Release DetailsLABEL Displeased Records
RELEASED ON 6/13/2004
Revel In Bloodshed
posted on 7/2004 By:
I’m always down for a pleasant surprise. Too often in this metal review business you get into the bad habit of making presumptions about bands simply by looking at their name and scoping out their cover art. I’ll admit, that’s what I almost did before reviewing Revel in Bloodshed, the Displeased Records debut from the Netherlands’ Infinited Hate. The grammatically challenged name and the cover art featuring crucified demons had me thinking I was in for a boring slab of rehashed brutal death metal, or even worse, another throwback album. Fortunately for me, I was wrong. Revel in Bloodshed has made for more than a few compelling listens, and possesses enough character of its own to make its obvious admiration for the old school stand out among the recent deluge of acts looking to recapture the sound of death metal’s halcyon days.
Comprising three members of Sinister, Infinited Hate makes no bones about the fact that this project was started as on outlet to express their love of early American death metal. This is an outlet that apparently wasn’t offered by Sinister. Why is it then that this is one of the most refreshing pieces of death metal I’ve heard in quite some time? Ranging from the rounded, semi-intricate riffing of Ron van de Polder, to the unsuppressed, live sounding drum performance of Aad Kloosterwaard, Revel in Bloodshed offers many of the characteristics of what I would expect of a Millennium death metal release. However, it’s all done with the mindset of an old school death metal album -- i.e., never once giving rest to the speed or brutality. The tracks “Dreadful Gore” and “Primitive Butchery” are probably the best examples of this mentality. Both songs are relentless in their delivery; the blasting is persistent with plenty of emphasis on the crash symbols, and the riff work is all over the neck. “Arrival of Doom” is perhaps my favorite track on this album. It features some dissonant chord arpeggios a la Immolation, and a persistent, almost thrash-like riff. It’s these kind of curveballs that Infinited Hate consistently throw on Revel in Bloodshed that keep me coming back for more. The vocals are very reminiscent of a young Glenn Benton. Even more impressive is the fact they are delivered primarily by female vocalist Rachel Heyzer.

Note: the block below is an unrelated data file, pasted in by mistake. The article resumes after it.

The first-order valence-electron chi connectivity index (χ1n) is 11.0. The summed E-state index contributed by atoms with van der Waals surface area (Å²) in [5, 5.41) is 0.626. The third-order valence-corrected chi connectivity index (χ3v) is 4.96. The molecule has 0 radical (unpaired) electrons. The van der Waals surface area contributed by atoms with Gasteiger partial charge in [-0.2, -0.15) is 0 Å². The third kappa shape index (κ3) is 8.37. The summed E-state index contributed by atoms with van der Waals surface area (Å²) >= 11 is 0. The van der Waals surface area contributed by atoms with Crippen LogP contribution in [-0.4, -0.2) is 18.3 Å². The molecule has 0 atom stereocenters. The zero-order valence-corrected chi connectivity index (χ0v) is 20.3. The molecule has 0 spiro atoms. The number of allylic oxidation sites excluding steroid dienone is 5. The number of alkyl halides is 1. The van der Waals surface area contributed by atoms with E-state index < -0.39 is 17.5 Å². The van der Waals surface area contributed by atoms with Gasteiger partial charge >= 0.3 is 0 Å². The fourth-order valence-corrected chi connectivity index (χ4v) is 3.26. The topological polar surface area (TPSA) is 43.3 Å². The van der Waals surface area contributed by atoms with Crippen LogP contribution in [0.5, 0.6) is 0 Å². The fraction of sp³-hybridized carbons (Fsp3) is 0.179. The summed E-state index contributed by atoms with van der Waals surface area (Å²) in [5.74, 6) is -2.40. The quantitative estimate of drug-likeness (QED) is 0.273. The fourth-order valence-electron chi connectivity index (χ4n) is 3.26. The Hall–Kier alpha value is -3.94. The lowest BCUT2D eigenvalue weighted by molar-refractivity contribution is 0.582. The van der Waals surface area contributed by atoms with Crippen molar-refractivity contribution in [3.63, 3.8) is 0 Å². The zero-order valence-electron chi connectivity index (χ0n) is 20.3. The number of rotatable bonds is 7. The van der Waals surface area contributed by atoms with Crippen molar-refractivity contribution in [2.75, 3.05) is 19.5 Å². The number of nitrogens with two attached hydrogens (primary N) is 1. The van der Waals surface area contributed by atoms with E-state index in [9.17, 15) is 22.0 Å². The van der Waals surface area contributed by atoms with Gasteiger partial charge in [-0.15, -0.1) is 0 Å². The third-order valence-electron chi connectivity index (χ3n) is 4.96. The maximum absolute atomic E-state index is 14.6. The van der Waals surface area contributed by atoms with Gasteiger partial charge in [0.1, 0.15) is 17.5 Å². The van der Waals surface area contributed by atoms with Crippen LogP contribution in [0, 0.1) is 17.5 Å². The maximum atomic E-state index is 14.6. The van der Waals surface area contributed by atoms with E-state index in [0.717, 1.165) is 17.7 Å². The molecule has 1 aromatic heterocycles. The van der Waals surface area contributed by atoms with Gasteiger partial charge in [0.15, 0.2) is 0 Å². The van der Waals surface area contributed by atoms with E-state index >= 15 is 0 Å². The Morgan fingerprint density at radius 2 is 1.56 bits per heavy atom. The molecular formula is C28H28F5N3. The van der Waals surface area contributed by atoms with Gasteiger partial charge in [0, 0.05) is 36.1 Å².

There’s a reason we all love old school death metal. It was honest, it was pure and it was fast. It was the all things that other forms of metal wanted to be, in spades. However, fifteen years after the fact, it’s not quite the head trip it once was. When a band comes along that can offer all the aspects we loved about the old school, and bring along a bit of the head trip as well, then you’ve got a recipe for something special. I don’t really have anything negative to say about this album. The production is fitting, the drums are a little low in the mix, but not so much that it detracts from the overall sound. The performances are tight as hell, and come off really passionately. And the vocals are texturally appropriate. If you’re looking for an album that you can get off on the same way you did as the first time you heard Scream Bloody Gore, but is still undoubtedly Millennium in its approach, then I highly recommend that you check out Revel in Bloodshed.
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